Christopher Thomas Knight spent 27 years alone in the woods. He was not completely isolated by from human culture as it advanced over the decades, but he was almost completely devoid of human contact. According to Michael Finkel’s book The Stranger in the Woods, based on his conversations with Finkel after his arrest, the one time he spoke to someone was the only time he was spotted by a hiker in the Maine wilderness he called his home. Knight asked the hiker to make a pact that they would both never speak of their encounter. The hiker broke that pact, a sharp betrayal for Knight, after Knight was arrested for the over 1000 burglaries that kept him alive over the years.
“For a while I was the person I’d always wanted to be,” – David Thibodeau about his time at Branch Davidian compound Mt. Carmel during the 51-day Waco siege.
When we think about high-profile cult situations, especially ones that turn as dramatically deadly as David Koresh’s Branch Davidian group did during the siege at Waco, most of us distance ourselves from cult members. Whether we are believers in anything or not, we are convinced that our worldview is infinitely more rational than members of “cults.”
The truth is, however, that the psychological profile of people who join cults isn’t that different than most people. We all yearn for a place to belong, we organize mundane details into profound meaning, and can be easily swayed by a great storyteller with an intoxicating personality.
It seems like more than a coincidence that Gypsy Rose Blancharde shares her first and second name with the fabled burlesque entertainer Gypsy Rose Lee, who claimed she was ruthlessly pushed into showbiz by her domineering mother. Clauddinnea “Dee Dee” Blancharde was a stage mother of another sort.
Peter Jackson’s 1994 film Heavenly Creatures takes its audience on a voyage through the twisted fantasy world woven by of a pair of adolescent girl murderers. The movie ends with a scene that stabs an icy stake through the heart of innocence: the gruesome slaying of one of the girls’ mothers. The movie’s dreamlike atmosphere feels like a dark, warped fairytale, but it was based on a crime committed by two real girls in 1950s New Zealand: Pauline Parker and Juliet Hulme. The motive? Juliet was leaving for America, and Pauline’s mother was against Pauline going with her.
In the early hours of November 13, 1974, 23-year-old Ronald “Butch” DeFeo Jr. methodically shot six members of his family, including four of his younger siblings, while they were sleeping in their home on in the Amityville, NY. The family had moved into the sprawling Dutch colonial on 112 Ocean Avenue a few years ago, and though their home life was rife with abuse and drama, the house had been a symbol for a fresh start. The dad, Ron Sr., even named the house High Hopes, a chillingly ironic moniker for an estate that would be rife with such pain, horror, and a haunted legacy.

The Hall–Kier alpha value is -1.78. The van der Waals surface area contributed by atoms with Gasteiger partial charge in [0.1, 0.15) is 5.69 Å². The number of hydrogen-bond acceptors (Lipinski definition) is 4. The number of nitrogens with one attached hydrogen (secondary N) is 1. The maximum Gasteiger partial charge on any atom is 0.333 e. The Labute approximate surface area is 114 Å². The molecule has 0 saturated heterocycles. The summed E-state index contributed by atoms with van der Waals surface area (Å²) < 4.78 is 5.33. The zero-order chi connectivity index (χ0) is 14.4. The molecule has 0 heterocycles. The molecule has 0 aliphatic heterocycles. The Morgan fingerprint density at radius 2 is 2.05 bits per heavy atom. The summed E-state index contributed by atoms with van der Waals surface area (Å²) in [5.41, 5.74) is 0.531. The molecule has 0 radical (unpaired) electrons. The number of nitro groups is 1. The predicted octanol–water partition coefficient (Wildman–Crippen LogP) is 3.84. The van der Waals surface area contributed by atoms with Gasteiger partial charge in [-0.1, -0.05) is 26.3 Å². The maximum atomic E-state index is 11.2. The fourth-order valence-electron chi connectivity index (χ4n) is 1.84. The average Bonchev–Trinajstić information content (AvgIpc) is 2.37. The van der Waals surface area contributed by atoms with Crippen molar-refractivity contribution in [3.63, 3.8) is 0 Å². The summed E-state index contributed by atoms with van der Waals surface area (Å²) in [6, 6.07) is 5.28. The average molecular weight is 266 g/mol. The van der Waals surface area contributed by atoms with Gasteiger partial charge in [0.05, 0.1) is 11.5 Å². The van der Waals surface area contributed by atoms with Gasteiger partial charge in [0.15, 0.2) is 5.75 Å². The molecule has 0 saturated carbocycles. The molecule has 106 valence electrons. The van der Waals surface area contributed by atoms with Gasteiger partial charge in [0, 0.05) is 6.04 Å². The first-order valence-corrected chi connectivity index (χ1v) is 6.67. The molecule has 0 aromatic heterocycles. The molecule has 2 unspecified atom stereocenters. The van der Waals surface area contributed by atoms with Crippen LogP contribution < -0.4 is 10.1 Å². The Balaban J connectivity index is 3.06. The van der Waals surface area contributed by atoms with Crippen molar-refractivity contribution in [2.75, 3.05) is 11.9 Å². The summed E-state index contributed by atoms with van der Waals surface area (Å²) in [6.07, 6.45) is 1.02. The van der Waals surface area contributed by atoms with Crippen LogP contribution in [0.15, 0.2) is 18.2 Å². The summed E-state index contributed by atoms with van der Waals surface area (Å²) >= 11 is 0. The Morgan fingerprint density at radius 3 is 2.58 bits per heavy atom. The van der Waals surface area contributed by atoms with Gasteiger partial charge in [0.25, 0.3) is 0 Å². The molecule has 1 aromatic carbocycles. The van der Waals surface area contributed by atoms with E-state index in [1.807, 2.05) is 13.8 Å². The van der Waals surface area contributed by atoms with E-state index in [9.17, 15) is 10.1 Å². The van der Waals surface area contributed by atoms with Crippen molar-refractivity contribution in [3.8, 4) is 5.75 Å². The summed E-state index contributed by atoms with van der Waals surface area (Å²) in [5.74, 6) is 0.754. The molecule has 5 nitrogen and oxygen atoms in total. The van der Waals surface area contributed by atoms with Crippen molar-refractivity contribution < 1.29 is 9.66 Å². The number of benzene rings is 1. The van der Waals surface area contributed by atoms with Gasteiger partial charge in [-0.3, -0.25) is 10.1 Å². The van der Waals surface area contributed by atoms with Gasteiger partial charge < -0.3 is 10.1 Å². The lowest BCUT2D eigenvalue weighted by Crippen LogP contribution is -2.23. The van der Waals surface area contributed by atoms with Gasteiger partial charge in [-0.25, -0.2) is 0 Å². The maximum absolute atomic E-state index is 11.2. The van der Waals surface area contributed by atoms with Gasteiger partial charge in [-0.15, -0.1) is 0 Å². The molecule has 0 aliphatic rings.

Krystian Bala was the author of an obscure book just a few years ago but now his novel, Amok, is pretty widely known for aiding in his murder conviction.
Maybe she drowned herself in The Silent Pool. That’s what they thought when they found her green car near the area, lights on and hood up. The Morris Crowley was still full of the writer’s things, including a fur coat, a packed suitcase, and an expired driver’s license.
Dennis Wilson ghosted Charles Manson in 1968. Before the Beach Boy quietly moved to a new address without telling Charlie and his gang, he had let the group crash at his Laurel Canyon mansion 24/7. They used Dennis Wilson’s laid back attitude to invade his home and take advantage of his resources. The Manson Family ran up doctor bills treating the constant waves of STDs that rippled through the group (Dennis himself had to take more trips to the doctor during their time with him,) and ordered huge amounts of gourmet food and juice on his tab. They even crashed Wilson’s uninsured Mercedes. It was time for Dennis to move on.
He emerged from the Las Vegas, Nevada desert in 1991, parched and confused, nameless and lost. He’d never be who he was again. Born again at 23, two decades of the drama of living was now erased from his mind.
During the summer of 1952, a rapist stalked the L.A. nights. Over 25 women were sexually assaulted and robbed in the same area during a three-month period, so the LAPD organized a complicated sting. On July 30, 1952 Florence Coberly, a 26-year-old officer, served as a decoy to tempt the offender, and it worked. Soon after the above photo was shot, another was taken of the alleged serial rapist dead on the ground.